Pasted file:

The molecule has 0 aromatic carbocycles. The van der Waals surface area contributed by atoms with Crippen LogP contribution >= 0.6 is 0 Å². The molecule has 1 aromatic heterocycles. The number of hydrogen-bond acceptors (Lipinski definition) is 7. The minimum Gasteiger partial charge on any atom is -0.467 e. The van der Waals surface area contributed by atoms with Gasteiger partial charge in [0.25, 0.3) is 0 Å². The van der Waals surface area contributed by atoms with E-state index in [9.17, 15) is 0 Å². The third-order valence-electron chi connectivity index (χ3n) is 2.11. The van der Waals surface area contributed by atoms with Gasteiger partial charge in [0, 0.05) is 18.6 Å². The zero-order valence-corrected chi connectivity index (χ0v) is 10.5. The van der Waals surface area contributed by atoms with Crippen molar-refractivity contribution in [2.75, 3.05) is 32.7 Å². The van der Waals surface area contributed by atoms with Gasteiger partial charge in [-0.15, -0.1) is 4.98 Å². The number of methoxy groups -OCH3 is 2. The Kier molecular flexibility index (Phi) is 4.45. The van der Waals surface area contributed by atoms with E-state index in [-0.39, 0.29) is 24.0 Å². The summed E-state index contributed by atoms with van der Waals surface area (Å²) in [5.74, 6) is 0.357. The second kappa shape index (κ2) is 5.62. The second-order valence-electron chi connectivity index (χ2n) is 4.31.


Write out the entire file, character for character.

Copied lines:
The molecule has 0 aromatic carbocycles. The van der Waals surface area contributed by atoms with Crippen LogP contribution >= 0.6 is 0 Å². The molecule has 1 aromatic heterocycles. The number of hydrogen-bond acceptors (Lipinski definition) is 7. The minimum Gasteiger partial charge on any atom is -0.467 e. The van der Waals surface area contributed by atoms with Gasteiger partial charge in [0.25, 0.3) is 0 Å². The van der Waals surface area contributed by atoms with E-state index in [9.17, 15) is 0 Å². The third-order valence-electron chi connectivity index (χ3n) is 2.11. The van der Waals surface area contributed by atoms with Gasteiger partial charge in [0, 0.05) is 18.6 Å². The zero-order valence-corrected chi connectivity index (χ0v) is 10.5. The van der Waals surface area contributed by atoms with Crippen molar-refractivity contribution in [2.75, 3.05) is 32.7 Å². The van der Waals surface area contributed by atoms with Gasteiger partial charge in [-0.15, -0.1) is 4.98 Å². The number of methoxy groups -OCH3 is 2. The Kier molecular flexibility index (Phi) is 4.45. The van der Waals surface area contributed by atoms with E-state index in [-0.39, 0.29) is 24.0 Å². The summed E-state index contributed by atoms with van der Waals surface area (Å²) in [5.74, 6) is 0.357. The second kappa shape index (κ2) is 5.62. The second-order valence-electron chi connectivity index (χ2n) is 4.31.